CHARLOTTESVILLE — From almost all accounts, Virginia’s football team did itself proud in a trip to Clemson in the second week of the college football season.
The Cavaliers did not distinguish themselves one week later in a 38-21 home loss to North Carolina State on Saturday.
Virginia had the home-field advantage, if there is such a thing in this empty-stadium world, and had been tabbed as a seven-point favorite.
That may have been a little steep, given that the Wolfpack (3-1, 3-1) had scored 99 points in its first three games.
Virginia (1-2, 1-2) started slowly in its opening game against Duke and trailed as late as the fourth quarter before pulling away for a 38-20 victory.
It was even worse Saturday as N.C. State jumped to a 24-0 halftime lead.
By that point, starting UVa quarterback Brennan Armstrong had been lost for the duration after taking a blow to the head with 5 1/2 minutes remaining in the second quarter.
It would be unreasonable to say that Armstrong’s injury was a major factor in the Cavaliers’ loss, given that Virginia was trailing 17-0 at the time and Armstrong had been sacked three times.
Virginia added Keytaon Thompson, a graduate transfer from Mississippi State, for just that sort of situation.
Thompson has been splitting his time between quarterback and wide receiver, however, and had even caught a touchdown pass one week earlier at Clemson.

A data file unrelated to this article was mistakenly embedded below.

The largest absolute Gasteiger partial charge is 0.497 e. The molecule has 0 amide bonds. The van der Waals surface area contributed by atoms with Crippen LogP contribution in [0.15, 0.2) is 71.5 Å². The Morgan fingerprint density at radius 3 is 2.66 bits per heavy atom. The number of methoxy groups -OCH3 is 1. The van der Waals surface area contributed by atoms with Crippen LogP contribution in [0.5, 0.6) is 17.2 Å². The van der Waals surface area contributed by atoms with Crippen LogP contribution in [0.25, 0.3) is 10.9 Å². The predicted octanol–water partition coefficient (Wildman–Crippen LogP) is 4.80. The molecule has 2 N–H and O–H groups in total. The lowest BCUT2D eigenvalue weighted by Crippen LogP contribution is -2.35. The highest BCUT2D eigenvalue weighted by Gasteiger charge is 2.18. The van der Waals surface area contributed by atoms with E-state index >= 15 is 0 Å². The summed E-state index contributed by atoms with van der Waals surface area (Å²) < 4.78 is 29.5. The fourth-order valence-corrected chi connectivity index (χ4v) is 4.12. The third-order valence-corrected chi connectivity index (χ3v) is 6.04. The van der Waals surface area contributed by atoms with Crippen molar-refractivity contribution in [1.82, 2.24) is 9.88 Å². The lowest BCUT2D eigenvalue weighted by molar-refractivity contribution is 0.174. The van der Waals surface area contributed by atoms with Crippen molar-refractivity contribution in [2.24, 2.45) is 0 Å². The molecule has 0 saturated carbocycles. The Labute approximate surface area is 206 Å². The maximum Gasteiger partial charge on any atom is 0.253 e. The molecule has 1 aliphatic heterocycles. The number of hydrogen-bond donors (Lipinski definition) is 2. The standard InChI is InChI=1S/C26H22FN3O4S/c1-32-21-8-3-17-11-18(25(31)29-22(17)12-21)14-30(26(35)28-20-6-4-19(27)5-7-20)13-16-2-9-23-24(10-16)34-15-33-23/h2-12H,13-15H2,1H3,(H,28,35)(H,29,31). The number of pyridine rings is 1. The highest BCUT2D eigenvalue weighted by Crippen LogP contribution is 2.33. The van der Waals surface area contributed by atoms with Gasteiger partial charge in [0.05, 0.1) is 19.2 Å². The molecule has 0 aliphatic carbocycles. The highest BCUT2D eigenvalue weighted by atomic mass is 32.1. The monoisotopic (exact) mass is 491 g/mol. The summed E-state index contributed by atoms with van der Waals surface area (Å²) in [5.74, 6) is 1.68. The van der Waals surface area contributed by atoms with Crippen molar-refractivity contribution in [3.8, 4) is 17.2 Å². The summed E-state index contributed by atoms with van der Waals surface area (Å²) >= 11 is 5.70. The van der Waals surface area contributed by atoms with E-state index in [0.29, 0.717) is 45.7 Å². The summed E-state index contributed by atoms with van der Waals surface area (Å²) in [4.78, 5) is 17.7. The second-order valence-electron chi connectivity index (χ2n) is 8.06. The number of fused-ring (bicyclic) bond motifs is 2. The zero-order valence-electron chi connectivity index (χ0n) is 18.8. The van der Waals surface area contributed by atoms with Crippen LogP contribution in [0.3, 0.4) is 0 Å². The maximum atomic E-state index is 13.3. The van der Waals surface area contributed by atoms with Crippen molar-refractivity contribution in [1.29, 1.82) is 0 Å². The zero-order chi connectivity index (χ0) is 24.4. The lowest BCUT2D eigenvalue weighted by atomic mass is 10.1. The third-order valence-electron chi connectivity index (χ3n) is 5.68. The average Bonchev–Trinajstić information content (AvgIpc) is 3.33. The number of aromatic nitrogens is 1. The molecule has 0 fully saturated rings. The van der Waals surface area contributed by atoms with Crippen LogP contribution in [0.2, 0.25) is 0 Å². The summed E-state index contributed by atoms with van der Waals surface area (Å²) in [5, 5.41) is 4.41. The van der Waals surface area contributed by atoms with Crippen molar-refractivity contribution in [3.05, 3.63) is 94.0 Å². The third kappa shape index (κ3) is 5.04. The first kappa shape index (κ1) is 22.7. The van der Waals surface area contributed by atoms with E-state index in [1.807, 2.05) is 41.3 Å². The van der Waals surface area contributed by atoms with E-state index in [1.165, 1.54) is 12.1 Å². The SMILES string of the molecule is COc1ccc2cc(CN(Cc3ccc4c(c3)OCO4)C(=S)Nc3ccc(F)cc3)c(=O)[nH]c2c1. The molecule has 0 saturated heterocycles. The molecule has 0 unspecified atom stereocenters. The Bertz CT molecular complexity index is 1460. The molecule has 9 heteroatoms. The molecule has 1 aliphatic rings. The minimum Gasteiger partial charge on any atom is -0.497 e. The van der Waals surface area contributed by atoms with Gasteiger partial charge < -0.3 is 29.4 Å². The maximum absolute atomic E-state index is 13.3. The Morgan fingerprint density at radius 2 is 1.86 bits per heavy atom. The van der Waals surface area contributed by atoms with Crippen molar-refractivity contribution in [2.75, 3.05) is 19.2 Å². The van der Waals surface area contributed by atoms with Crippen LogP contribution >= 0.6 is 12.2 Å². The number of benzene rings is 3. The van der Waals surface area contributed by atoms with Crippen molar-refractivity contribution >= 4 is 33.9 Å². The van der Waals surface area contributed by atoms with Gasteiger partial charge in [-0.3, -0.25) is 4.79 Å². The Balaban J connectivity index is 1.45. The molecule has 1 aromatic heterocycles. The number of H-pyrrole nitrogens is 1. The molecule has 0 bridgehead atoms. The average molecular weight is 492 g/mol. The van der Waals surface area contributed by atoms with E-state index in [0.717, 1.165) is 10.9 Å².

This time, the call went out to Lindell Stone, a longtime reserve who is listed at 6 feet and 240 pounds and wears No. 36, which is highly unusual for a signal-caller. He had attempted one pass in each of the past two seasons.
It should be noted that Stone, a Texan who played at Woodberry Forest outside Charlottesville, set the record for career passing yardage and touchdown passes in the Virginia Independent Schools Athletic Association.
He didn’t lead the Cavaliers to victory Saturday, but he finished 30-of-54 for 240 yards and three touchdowns. He attempted 43 passes in the second half, a staggering figure.
Virginia finished with 64 passing attempts, including a 26-yarder by punter Nash Griffin on a trick play. Griffin’s pass to blocking back Nick Jackson, normally a linebacker, set up a Stone touchdown pass that pulled UVa to within 24-14 with 2:08 left in the third quarter.
There was still enough time for Virginia to pull out the win and the Cavaliers got within 10 on a second occasion, 31-21, on a pass from Stone to freshman Lindell Davis Jr. with 6:08 left.
UVa stopped N.C. State on downs and got the ball back with 4:59 left but four straight incompletions ended the Cavaliers’ hopes.
With 64 pass attempts, the Cavaliers came close to breaking the school record of 66, set in 2017 in a 34-17 home loss to Indiana. The fact that the Cavaliers lost both games should say something.
The Cavaliers’ longest run from scrimmage was a 12-yarder by Shane Simpson. That’s where the Cavaliers could have used Armstrong, but he hadn’t done much before his injury and was sacked repeatedly, which says more for his protection than his escapability.
His status for the Cavaliers’ upcoming game with Wake Forest is undetermined but N.C. State was a team that Virginia could have beaten and even if the Cavaliers get past the Deacons, they’ve got Miami and North Carolina to follow.
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